Per-protocol Effect in Randomized Trials

Not all my research is about causal inference from observational data. When randomized trials are available, my collaborators and I use cutting-edge statistical methods to complement the usual intention-to-treat estimates with appropriate estimates of the per-protocol effect, that is, the effect that would have been observed under full adherence to the protocol of the study.

These pieces explain why intention-to-treat effects are insufficient, why per-protocol effects are necessary, and why naive per-protocol analyses are dangerous. I suggest that you read them in the order in which they are listed:

A common argument against per-protocol effects is that we can’t never estimate them correctly because, after all, a per-protocol analysis is just an observational analysis of randomized trial data and therefore subject to confounding. The classical example to support this argument came from an analysis conducted in 1980 in the placebo arm of the Coronary Drug Project randomized trial: participants who actually took placebo lived longer than those who didn’t, even after adjustment for multiple risk factors. Because placebo cannot affect mortality, observational analyses of trials must be doomed, right? Ellie Murray and I showed that this argument isn’t correct when we use 21st century approaches to data analysis:

Part of the reluctance to go beyond intention-to-treat analyses, and to bring (non-naive) per-protocol analyses to the forefront, stems from cultural differences between trialists and epidemiologists. We wrote a dictionary  to help translate the main concepts about bias across disciplines:

(Thinking explicitly about biases in randomized trials is also important to avoid silly choices, like using post-progression survival in cancer trials, as we discuss here.)

Just in case we were being carried away, we asked patients whether they would be interested in going beyond intention-to-treat analyses. The answer was yes:

Estimating per-protocol effects is hard because we generally need to adjust for both pre- and post-randomization prognostic factors, and the latter may themselves be affected by treatment. That means that we need to use Robins’s g-methods, which were designed to deal with time-varying post-randomization factors.  If you are interested in description of the application of g-methods to randomized trials, take a look at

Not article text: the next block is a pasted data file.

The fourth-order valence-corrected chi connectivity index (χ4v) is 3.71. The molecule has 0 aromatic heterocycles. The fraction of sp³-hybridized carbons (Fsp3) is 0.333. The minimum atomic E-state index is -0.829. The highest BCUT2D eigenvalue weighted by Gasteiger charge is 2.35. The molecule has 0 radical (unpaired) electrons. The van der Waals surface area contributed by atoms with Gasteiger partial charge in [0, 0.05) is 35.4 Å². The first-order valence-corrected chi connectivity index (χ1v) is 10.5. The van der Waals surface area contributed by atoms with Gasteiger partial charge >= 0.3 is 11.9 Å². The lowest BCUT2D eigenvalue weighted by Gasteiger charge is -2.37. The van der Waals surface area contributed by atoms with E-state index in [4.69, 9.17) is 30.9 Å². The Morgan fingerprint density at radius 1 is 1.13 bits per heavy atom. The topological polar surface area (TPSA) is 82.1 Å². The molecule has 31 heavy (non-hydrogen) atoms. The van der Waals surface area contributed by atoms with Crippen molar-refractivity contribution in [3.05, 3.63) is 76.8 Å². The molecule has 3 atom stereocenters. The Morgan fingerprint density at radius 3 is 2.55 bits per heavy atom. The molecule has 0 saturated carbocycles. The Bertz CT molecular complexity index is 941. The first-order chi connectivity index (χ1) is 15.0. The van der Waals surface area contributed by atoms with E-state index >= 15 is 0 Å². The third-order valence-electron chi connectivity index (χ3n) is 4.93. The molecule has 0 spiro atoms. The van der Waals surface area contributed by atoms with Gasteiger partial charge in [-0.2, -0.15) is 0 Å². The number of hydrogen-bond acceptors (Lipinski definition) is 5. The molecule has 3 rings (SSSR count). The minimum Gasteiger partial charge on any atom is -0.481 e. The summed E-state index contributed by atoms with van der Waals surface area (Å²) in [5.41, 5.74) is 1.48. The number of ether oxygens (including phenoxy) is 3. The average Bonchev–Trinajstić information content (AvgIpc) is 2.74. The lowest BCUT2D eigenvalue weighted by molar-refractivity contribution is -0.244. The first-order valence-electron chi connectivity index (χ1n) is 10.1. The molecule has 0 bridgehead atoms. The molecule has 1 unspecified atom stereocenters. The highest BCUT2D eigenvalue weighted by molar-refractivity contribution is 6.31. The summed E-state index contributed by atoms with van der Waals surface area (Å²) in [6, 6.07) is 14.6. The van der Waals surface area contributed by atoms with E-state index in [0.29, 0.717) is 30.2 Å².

• Toh S, Hernán MA. Causal inference from longitudinal studies with baseline randomization.  International Journal of Biostatistics 2008; 4(1): Article 22.
  • Toh S, Hernández-Díaz S, Logan R, Robins JM, Hernán MA. Estimating absolute risks in the presence of nonadherence: an application to a follow-up study with baseline randomization. Epidemiology 2010; 21(4):528-39.
  • Lodi S, Sharma S, Lundgren JD, Phillips AN, Cole SR, Logan R, Agan BK, Babiker A, Klinker H, Chu H, Law M, Neaton JD, Hernán MA, on behalf of the INSIGHT Strategic Timing of AntiRetroviral Treatment (START) study group. The per-protocol effect of immediate vs. deferred antiretroviral therapy initiation. AIDS 2016; 30(17):2659-2663.

Sometimes, for point (baseline) interventions, a version of the per-protocol effect can be validly estimated using an alternative method: instrumental variable estimation. Here is an example:

  • Holme Ø, Løberg M, Kalager M, Bretthauer M,  Hernán MA, Aas E, Eide TJ, Skovlund E, Schneede J, Hoff G. Effect of flexible sigmoidoscopy screening on colorectal cancer incidence and mortality: A randomized clinical trial. JAMA 2014; 312(6):606-15.

If you want to learn more about our methodological research on instrumental variables, click here.